“I would agree with you that parliament would have to decide,” what Brexit we get, Cox responds, “but this parliament has declined three times to pass a Withdrawal Act”.

He then gives this explosive statement:

This parliament is a dead parliament – it has no moral right to sit on these green benches… This parliament is a disgrace. Since I am asked, let me tell them the truth: they could vote no confidence at any time, but they’re too cowardly.”

“This parliament should have the courage to face the electorate but it won’t because so many of them are all about preventing us leaving the EU. But the time is coming when even these turkeys won’t be able to prevent Christmas.”

The UK parliament is back, so it’s time to marvel at how brilliant the Commons’ press and social media team is:

John Bercow asks Geoffrey Cox to avoid “perambulating” and to face MPs as he speaks “acknowledging that the House wants to hear his every word”.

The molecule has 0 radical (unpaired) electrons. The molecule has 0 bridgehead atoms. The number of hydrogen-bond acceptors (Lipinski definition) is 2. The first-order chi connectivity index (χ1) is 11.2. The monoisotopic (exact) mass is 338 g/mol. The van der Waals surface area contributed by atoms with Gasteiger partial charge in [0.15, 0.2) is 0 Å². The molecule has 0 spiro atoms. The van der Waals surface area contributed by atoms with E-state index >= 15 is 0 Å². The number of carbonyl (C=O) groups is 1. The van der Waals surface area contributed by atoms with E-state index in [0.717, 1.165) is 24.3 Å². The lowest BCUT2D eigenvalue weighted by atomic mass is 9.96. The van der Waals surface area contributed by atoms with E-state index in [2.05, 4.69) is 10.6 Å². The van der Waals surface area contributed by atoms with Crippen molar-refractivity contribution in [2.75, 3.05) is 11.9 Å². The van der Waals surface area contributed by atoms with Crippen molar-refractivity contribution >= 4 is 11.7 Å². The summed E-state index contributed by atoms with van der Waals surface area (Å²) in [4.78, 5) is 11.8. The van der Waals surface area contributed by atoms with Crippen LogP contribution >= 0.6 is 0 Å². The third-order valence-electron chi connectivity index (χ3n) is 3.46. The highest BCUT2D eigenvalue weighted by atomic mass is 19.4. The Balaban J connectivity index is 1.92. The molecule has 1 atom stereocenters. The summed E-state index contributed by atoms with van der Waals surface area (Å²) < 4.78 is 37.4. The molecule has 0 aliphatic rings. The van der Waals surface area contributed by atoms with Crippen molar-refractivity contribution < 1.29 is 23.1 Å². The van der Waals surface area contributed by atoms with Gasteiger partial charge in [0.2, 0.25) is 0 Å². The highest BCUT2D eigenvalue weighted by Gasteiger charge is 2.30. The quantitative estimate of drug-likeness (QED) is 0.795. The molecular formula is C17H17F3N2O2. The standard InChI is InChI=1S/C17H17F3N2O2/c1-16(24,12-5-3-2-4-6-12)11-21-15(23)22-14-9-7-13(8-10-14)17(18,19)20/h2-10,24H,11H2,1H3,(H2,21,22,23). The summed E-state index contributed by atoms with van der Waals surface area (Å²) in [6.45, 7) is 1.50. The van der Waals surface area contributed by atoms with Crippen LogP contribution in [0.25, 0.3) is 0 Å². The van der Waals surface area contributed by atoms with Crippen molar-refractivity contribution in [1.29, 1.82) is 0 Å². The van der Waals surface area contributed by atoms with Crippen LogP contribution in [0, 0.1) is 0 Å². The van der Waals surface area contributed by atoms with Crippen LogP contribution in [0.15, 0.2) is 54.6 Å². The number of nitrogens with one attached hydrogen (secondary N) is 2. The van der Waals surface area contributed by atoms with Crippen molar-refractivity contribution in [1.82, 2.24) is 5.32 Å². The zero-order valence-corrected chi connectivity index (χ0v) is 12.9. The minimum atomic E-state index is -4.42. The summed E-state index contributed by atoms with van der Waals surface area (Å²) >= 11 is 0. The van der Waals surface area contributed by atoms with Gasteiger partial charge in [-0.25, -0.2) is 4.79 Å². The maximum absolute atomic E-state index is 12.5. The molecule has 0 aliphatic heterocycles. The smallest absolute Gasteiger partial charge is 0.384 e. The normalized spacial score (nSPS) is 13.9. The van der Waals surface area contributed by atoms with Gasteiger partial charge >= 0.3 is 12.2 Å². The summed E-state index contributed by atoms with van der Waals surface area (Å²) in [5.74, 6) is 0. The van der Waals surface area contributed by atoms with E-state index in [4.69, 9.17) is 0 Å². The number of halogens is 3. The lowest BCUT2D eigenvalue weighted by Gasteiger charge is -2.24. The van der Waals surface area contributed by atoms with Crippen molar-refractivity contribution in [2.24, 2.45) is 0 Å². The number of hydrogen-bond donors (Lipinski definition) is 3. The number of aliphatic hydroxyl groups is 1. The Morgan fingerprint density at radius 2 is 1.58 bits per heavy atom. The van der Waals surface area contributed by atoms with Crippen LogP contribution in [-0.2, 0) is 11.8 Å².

Cox says that Bercow might have a “glorious, or more glorious career” in teaching the front bench how to speak after he retires from his role as House Speaker.

Cox is then accused of “barrister bluster” by Labour MP Barry Sherman. That’s a fun term. 

“I came into the Chamber today thinking I felt sorry for the Attorney General… But every word he has uttered, [he has] no shame today, no shame at all.”

A very long question was asked on whether the government would comply with law, considering a law was passed compelling the government to request an extension to the Brexit deadline if they don’t strike up a deal.